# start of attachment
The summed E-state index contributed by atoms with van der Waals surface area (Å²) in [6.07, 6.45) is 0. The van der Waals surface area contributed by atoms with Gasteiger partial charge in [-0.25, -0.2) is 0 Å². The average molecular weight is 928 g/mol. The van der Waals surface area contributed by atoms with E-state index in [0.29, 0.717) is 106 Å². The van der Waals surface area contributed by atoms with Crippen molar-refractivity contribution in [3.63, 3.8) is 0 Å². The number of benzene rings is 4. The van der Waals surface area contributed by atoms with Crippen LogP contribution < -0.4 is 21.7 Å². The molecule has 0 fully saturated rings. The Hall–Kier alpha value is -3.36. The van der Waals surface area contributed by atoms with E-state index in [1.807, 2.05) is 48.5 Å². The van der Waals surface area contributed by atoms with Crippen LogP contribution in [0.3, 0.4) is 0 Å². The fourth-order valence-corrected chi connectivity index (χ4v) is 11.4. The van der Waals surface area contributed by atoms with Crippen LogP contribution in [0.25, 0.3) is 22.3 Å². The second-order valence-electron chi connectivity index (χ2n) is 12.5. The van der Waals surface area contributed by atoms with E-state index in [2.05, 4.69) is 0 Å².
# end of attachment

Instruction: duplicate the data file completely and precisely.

The summed E-state index contributed by atoms with van der Waals surface area (Å²) in [6.07, 6.45) is 0. The van der Waals surface area contributed by atoms with Gasteiger partial charge in [-0.25, -0.2) is 0 Å². The average molecular weight is 928 g/mol. The van der Waals surface area contributed by atoms with E-state index in [0.29, 0.717) is 106 Å². The van der Waals surface area contributed by atoms with Crippen molar-refractivity contribution in [3.63, 3.8) is 0 Å². The number of benzene rings is 4. The van der Waals surface area contributed by atoms with Crippen LogP contribution < -0.4 is 21.7 Å². The molecule has 0 fully saturated rings. The Hall–Kier alpha value is -3.36. The van der Waals surface area contributed by atoms with E-state index in [1.807, 2.05) is 48.5 Å². The van der Waals surface area contributed by atoms with Crippen LogP contribution in [0.3, 0.4) is 0 Å². The fourth-order valence-corrected chi connectivity index (χ4v) is 11.4. The van der Waals surface area contributed by atoms with Crippen LogP contribution in [0.25, 0.3) is 22.3 Å². The second-order valence-electron chi connectivity index (χ2n) is 12.5. The van der Waals surface area contributed by atoms with E-state index in [2.05, 4.69) is 0 Å².